The name of the article is essentially self promotional: 'How I got converted to G.M.O food’. The issue is not how some one got converted to GMO, but failure of field trial of Bt brinjal. Sorry to say, we are not convinced that Mark Lynas was converted in a responsible and ethical course strictly abiding by the standard of science and the precaution necessary for GMOs. People living in other parts of the world and who might be affected as producers and consumers is another major concern. Lynas's conversion to GMO makes no sense to the famers and consumers of Bangladesh as they have totally different experience.
The article is fabricated , misleading and lacks evidence. Some responses to the article were published as letter to the Editor on 4 May, 2015. Anna Lappe of Small Planet Institute said “Mark Lynas profile of one farmer in Bangladesh does not represent the facts on the ground about genetically engineered eggplant there. The trials of the new variety of eggplant have actually had very poor results: Genetic engineering did not protect plants from most pests and have led to crop loss and debt for farmers”. Also she revealed that “Mr. Lynas’ Bangladesh visit was organized by the new Cornell Alliance for Science, funded by a $5.6 million grant from the Gates Foundation, that is promoting biotechnology, not dispassionately reviewing the science.”
So we can at best read Mr. Lynas’ claim as advertisement on behalf of the promoters of GMOs who are desperate to introduce genetically modified brinjals to assert technological and commercial control over a huge multi-million dollar local and international market. How Mr. Lynas tried to accomplish this task is interesting.
Mr. Lynas introduced the farmer as Mohammad Rahman (Mr. Rahman) without mentioning his first name, and did not mention the district he belongs to. There are millions of Rahmans; he avoided giving the first name so that his claims can not be objectively checked. It was Hafizur Rahman, not difficult to find out, since we are monitoring the field trial honestly and objectively despite our criticism of GMOs. Lynas mentioned the village name Krishnapur, not the district, which is 60 miles northwest of the capital Dhaka, known as Tangail. I am amazed at this strategy to hide the identity of the farmer, who according to Mr. Lynas ‘has earned profit by cultivating Bt Brinjal’. If Bt Brinjal is so successful why he does not want to give all the details of the farmer, so that every Bangladeshi journalist and even the Anti-GMO campaigners can visit him and gleefully get converted.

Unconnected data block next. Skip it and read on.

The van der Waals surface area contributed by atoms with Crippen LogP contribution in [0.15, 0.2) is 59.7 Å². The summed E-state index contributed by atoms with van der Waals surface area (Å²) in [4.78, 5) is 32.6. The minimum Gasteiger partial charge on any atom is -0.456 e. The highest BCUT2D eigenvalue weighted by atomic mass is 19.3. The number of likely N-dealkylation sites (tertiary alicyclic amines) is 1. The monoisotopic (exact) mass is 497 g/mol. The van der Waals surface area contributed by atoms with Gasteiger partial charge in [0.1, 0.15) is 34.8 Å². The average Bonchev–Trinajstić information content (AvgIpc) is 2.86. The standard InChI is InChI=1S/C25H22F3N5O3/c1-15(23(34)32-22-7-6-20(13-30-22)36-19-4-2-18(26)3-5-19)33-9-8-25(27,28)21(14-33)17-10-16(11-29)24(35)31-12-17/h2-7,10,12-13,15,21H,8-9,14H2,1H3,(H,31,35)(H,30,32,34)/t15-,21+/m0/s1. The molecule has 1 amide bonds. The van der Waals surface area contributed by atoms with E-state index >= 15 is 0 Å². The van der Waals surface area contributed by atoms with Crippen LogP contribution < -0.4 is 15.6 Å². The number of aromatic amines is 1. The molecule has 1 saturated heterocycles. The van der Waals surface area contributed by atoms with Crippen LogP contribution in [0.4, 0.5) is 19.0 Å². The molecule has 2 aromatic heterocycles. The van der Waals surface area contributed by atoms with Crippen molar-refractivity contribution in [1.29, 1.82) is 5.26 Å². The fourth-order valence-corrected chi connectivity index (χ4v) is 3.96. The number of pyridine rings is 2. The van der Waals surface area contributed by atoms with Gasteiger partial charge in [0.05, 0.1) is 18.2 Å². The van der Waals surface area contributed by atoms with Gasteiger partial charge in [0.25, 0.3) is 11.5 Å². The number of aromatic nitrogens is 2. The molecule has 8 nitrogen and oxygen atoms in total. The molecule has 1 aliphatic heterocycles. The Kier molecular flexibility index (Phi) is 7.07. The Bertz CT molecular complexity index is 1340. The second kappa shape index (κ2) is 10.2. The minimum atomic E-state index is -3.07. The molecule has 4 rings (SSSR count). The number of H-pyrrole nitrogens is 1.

Hafizur is a young farmer-cum-technician cultivated Bt Brinjal along with his brother Alhajuddin because he was given the seedlings. They were given to him as a ‘good’ crop. He is a Polytechnic graduate and a well off commercial vegetable farmer known to the Extension Officials of Agriculture department. They offered him training at Bangladesh Agriculture Research Institute (BARI). He did not need to uplift himself further out of poverty only through selling of Bt Brinjal, as claimed by Mark Lynas ‘with increased profits’. To prove his point Mark Lynas depicted a bleak picture with his prejudiced western eyes seeing ‘shirtless kids’ in a summer season as a sign of poverty.
Mark Lynas did not hesitate to make the same typical false claim as the promoters of Bt Brinjal that ‘for the first time this season, he had been able to stop using pesticides’. In his 38 decimal land where he cultivated two varieties of Brinjals Kazla (Bt Brinjal-2) and Nayantara (Bt Brinjal-3); On the contrary, Hafizur prepared the field with bleaching powder for a week and then used chemical fertilizers such as urea, potash, [gy]psum, tri-super phosphate (TSP) etc. He did not use any pesticide for the fruit and shoot borer (FSB) pest, but had to use pesticides against other pest attacks. FSB is not the only main pest; rather it is one of the many. Other pest attacks include insects, diseases and nematodes that inflict serious damage to brinjal crops causing heavy yield losses. Thus, Hafizur’s field was not free from pesticide use at all.